Here's the thread if you're interested:
    https://lists.fedoraproject.org/pipe...ch/196405.html

  3. #133
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    Quote Originally Posted by Michael_S View Post
    He said he worked at a school. Microsoft works extra hard to help schools and keep their products cheap for schools because their marketers are smart - make someone comfortable with Microsoft products from age 14-22, and they're much more likely to use those products from age 23-97.

    In any non-educational endeavor, I think you're point would be valid.
    If I may offer a contradictory anecdote: my uni is one of them getting free MS services, using office365 cloud for mail etc. So when MS broke the webmail last fall (in two ways), and I reported it to the local support, the response was that they're getting it for free, their tickets take days to get answers, and depend on MS people's goodwill on if they actually get fixed.

    One of the breakages got fixed in three weeks, the other is still there.

  4. #134
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    Quote Originally Posted by Sonadow View Post
    You don't get this kind of special treatment with Linux; everything goes to the bugzilla where you have to wait for the developers to successfully recreate the issue so that it can be pushed with a general update package for all users. Which is not acceptable for an enterprise environment.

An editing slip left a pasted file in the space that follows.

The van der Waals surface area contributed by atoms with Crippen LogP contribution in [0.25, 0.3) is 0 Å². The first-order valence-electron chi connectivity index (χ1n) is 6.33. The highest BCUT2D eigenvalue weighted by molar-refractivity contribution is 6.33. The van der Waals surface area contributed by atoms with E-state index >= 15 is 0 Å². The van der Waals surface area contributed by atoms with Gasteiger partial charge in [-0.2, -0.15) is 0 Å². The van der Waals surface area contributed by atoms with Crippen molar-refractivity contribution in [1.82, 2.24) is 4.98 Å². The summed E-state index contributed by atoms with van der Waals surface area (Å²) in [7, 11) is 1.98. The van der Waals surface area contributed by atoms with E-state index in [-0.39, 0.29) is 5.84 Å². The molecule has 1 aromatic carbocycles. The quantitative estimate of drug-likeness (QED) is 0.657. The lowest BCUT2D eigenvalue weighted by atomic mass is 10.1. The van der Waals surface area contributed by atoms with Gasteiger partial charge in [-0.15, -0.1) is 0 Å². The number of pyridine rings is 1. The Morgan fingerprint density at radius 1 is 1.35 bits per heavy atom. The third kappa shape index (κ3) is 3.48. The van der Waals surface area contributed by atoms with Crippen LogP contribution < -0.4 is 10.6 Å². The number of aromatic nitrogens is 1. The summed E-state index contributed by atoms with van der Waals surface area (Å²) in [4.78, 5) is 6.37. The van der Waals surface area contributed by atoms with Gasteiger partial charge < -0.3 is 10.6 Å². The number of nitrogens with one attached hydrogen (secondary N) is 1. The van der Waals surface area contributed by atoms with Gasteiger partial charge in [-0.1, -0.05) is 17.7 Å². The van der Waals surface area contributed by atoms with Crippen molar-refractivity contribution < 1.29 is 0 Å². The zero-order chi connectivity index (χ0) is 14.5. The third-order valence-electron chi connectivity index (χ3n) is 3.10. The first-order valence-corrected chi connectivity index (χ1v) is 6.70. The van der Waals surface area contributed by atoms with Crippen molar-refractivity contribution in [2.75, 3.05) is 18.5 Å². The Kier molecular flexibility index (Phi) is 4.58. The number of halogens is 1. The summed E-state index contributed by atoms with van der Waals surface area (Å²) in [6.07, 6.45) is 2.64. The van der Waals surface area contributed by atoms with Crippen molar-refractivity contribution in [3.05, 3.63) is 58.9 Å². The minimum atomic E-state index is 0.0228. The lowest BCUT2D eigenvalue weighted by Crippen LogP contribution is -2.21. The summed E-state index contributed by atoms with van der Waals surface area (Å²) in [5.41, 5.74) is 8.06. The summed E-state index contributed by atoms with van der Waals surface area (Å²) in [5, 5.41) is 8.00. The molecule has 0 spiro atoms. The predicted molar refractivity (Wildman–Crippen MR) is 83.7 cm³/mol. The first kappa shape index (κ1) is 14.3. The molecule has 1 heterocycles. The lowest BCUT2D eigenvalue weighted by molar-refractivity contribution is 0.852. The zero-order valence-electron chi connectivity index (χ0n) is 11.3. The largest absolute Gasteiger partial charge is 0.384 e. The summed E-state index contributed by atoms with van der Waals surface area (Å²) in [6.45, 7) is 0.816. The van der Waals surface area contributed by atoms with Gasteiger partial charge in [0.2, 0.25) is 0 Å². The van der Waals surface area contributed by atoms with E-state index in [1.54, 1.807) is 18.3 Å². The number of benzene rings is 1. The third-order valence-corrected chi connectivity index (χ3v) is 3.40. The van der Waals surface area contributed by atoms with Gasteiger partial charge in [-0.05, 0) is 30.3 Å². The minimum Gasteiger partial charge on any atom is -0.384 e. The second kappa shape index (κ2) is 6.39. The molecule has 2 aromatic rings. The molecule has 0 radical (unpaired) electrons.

As others have already pointed out, you do get this kind of treatment if you buy a support contract. But I'll tell you a different story about what Microsoft support is like for ordinary developers..

    Years ago I was part of a group that had a project which involved some embedded Windows work on MIPS platform (some of my coworkers did this part). They found a bug: when debugging was disabled, one of the Windows libs was about 1000 times slower. It was unusable. But with debugging on it was ok. Microsoft said they wouldn't even look at the issue unless the equivalent of about $10k was paid upfront. The money was paid and the bug escalated to Microsoft's developers. They responded that it was an already known issue that they would not fix, even though this was still a commercially available and supported platform. The only workaround was to ship with debugging enabled, which had a performance hit, but was at least usable.

    Complain as you may about the open source bug trackers, at least you don't have to pay money upfront before a developer even looks at your bug. And if you do want to do that, then the option is there.

  5. #135
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    Quote Originally Posted by curaga View Post
    If I may offer a contradictory anecdote: my uni is one of them getting free MS services, using office365 cloud for mail etc. So when MS broke the webmail last fall (in two ways), and I reported it to the local support, the response was that they're getting it for free, their tickets take days to get answers, and depend on MS people's goodwill on if they actually get fixed.

    One of the breakages got fixed in three weeks, the other is still there.
    Huh. Funny that Microsoft would be so inconsistent. Maybe the other school was paying them a big support contract and yours was not.